MARQUISE DE POMPADOUR INSPIRED JAPANESE LOLITA DRESS

Yohji Yamamoto, as the designer himself said after his show, claimed inspiration from French singer Serge Gainsbourg, as "an image of a good-looking French man".

By Balthazar Malevolent

MARQUISE DE POMPADOUR INSPIRED JAPANESE LOLITA DRESS

In Lolita Fashion, Baby’s “Gingham Check Creeping Rose Dress” (2010), for instance, exudes an air of the mid-eighteenth-century robe à la française (French dress) style, which was characterized by hooped petticoats known as panniers. To emphasize this aspect, “the skirt was open in front to reveal a decorative petticoat,” even an “ordinary” robe à la française “was highly decorated, made of patterned silks covered in ribbons, ruffles, furbelows, and lace”. Baby’s cotton dress has sleeve flounces and an overall design that emulates the frilled robe à la française, with a matching petticoat on which white lace trims separate the skirts into three parts, as if the petticoat were in front.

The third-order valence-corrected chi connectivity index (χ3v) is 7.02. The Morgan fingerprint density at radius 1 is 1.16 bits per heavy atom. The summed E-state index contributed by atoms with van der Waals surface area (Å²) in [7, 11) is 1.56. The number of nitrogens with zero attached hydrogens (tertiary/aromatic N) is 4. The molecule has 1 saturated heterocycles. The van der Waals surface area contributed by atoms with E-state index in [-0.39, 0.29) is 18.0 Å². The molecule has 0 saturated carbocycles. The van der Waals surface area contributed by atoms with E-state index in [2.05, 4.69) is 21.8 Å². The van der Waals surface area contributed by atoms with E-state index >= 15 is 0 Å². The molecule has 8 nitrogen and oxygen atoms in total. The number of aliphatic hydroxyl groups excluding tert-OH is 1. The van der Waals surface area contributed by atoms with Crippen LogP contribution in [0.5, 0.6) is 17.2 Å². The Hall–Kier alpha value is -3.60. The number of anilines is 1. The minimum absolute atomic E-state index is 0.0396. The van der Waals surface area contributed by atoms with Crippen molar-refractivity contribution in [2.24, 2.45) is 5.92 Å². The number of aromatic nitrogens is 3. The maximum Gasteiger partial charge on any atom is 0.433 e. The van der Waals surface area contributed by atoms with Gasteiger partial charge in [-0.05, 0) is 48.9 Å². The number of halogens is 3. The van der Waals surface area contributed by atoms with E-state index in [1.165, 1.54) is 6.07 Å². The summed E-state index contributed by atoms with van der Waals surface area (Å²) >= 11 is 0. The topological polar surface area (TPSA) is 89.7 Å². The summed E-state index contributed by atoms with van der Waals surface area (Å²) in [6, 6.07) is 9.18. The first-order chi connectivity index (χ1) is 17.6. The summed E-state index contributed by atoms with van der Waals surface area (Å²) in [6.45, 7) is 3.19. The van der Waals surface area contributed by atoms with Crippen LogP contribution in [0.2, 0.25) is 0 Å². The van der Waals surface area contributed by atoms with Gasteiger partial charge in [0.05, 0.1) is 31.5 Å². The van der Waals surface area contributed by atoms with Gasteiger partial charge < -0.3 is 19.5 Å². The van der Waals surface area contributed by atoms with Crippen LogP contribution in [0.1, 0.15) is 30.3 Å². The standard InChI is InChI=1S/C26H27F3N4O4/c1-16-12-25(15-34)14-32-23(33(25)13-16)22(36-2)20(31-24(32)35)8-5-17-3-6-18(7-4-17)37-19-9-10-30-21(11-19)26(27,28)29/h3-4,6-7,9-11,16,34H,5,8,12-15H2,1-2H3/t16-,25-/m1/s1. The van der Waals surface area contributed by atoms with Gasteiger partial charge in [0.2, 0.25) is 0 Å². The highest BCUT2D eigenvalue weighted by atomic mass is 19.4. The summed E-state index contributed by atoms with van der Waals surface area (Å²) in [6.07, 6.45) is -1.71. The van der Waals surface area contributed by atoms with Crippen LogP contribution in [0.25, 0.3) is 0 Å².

Marquise de Pompadour, a famous mistress of French king Louis XV.

Another Lolita dress, designed by Innocent World, is called the “Pompadour Bustle Jumper Skirt.” Using a Rococo reference, “Pompadour” refers to Jeanne Poisson, known as the Marquise de Pompadour, a famous mistress of French king Louis XV, who was considered “the personification of the rococo in costume”. Accordingly, the échelle of three detachable ribbons placed vertically on the bodice of this twilled cotton dress corresponds with “the three-dimensional ornamentation of the [eighteenth century French] dress that was an essential part of the rococo”. Combined with the classical rose patterns and the robe à la française-style skirt, these qualities bear resemblances to the dress the marquise wears in her famous portraits by François Boucher. Garments such as the Pompadour Bustle Dress are likely to be worn with added layers of separately sold cotton organdy or tulle pannier to better form and accentuate the bell shape, all of which reinforces the feeling of the robe à la française, thus thoroughly mixing the design’s temporalities.

Interesting fact: Yohji Yamamoto, as the designer himself said after his show, claimed inspiration from French singer Serge Gainsbourg, as "an image of a good-looking French man".

No results

Shop now